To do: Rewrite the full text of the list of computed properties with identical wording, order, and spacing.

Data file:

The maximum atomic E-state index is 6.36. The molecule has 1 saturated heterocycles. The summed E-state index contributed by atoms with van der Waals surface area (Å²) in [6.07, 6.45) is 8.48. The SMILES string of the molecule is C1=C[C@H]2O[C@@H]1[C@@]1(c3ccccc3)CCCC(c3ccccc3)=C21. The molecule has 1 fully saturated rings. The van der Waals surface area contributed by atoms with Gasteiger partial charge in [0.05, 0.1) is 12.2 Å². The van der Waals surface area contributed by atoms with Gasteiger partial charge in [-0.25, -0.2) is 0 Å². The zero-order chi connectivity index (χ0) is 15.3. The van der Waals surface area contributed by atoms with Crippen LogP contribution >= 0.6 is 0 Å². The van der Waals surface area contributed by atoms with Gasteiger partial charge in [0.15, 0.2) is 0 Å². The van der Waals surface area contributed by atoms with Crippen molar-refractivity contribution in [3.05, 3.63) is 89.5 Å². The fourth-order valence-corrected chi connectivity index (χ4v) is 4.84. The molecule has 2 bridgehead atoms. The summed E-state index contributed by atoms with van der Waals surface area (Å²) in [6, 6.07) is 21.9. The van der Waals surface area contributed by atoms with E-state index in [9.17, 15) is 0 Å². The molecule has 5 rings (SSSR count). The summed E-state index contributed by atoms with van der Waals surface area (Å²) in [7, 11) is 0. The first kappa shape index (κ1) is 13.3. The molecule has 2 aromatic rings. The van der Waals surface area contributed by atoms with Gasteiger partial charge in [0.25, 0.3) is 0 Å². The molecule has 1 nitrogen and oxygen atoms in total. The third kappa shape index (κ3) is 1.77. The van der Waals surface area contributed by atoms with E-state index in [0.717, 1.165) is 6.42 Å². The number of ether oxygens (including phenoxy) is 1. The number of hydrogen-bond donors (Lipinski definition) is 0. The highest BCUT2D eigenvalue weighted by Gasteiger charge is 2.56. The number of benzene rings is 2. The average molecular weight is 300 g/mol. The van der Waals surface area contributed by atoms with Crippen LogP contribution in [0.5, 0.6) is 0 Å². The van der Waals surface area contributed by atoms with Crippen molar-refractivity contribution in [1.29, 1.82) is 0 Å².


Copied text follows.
The maximum atomic E-state index is 6.36. The molecule has 1 saturated heterocycles. The summed E-state index contributed by atoms with van der Waals surface area (Å²) in [6.07, 6.45) is 8.48. The SMILES string of the molecule is C1=C[C@H]2O[C@@H]1[C@@]1(c3ccccc3)CCCC(c3ccccc3)=C21. The molecule has 1 fully saturated rings. The van der Waals surface area contributed by atoms with Gasteiger partial charge in [0.05, 0.1) is 12.2 Å². The van der Waals surface area contributed by atoms with Gasteiger partial charge in [-0.25, -0.2) is 0 Å². The zero-order chi connectivity index (χ0) is 15.3. The van der Waals surface area contributed by atoms with Crippen LogP contribution >= 0.6 is 0 Å². The van der Waals surface area contributed by atoms with Gasteiger partial charge in [0.15, 0.2) is 0 Å². The van der Waals surface area contributed by atoms with Crippen molar-refractivity contribution in [3.05, 3.63) is 89.5 Å². The fourth-order valence-corrected chi connectivity index (χ4v) is 4.84. The molecule has 2 bridgehead atoms. The summed E-state index contributed by atoms with van der Waals surface area (Å²) in [6, 6.07) is 21.9. The van der Waals surface area contributed by atoms with E-state index in [9.17, 15) is 0 Å². The molecule has 5 rings (SSSR count). The summed E-state index contributed by atoms with van der Waals surface area (Å²) in [7, 11) is 0. The first kappa shape index (κ1) is 13.3. The molecule has 2 aromatic rings. The van der Waals surface area contributed by atoms with Gasteiger partial charge in [0.25, 0.3) is 0 Å². The molecule has 1 nitrogen and oxygen atoms in total. The third kappa shape index (κ3) is 1.77. The van der Waals surface area contributed by atoms with E-state index in [0.717, 1.165) is 6.42 Å². The number of ether oxygens (including phenoxy) is 1. The number of hydrogen-bond donors (Lipinski definition) is 0. The highest BCUT2D eigenvalue weighted by Gasteiger charge is 2.56. The number of benzene rings is 2. The average molecular weight is 300 g/mol. The van der Waals surface area contributed by atoms with Crippen LogP contribution in [0.5, 0.6) is 0 Å². The van der Waals surface area contributed by atoms with Crippen molar-refractivity contribution in [1.29, 1.82) is 0 Å².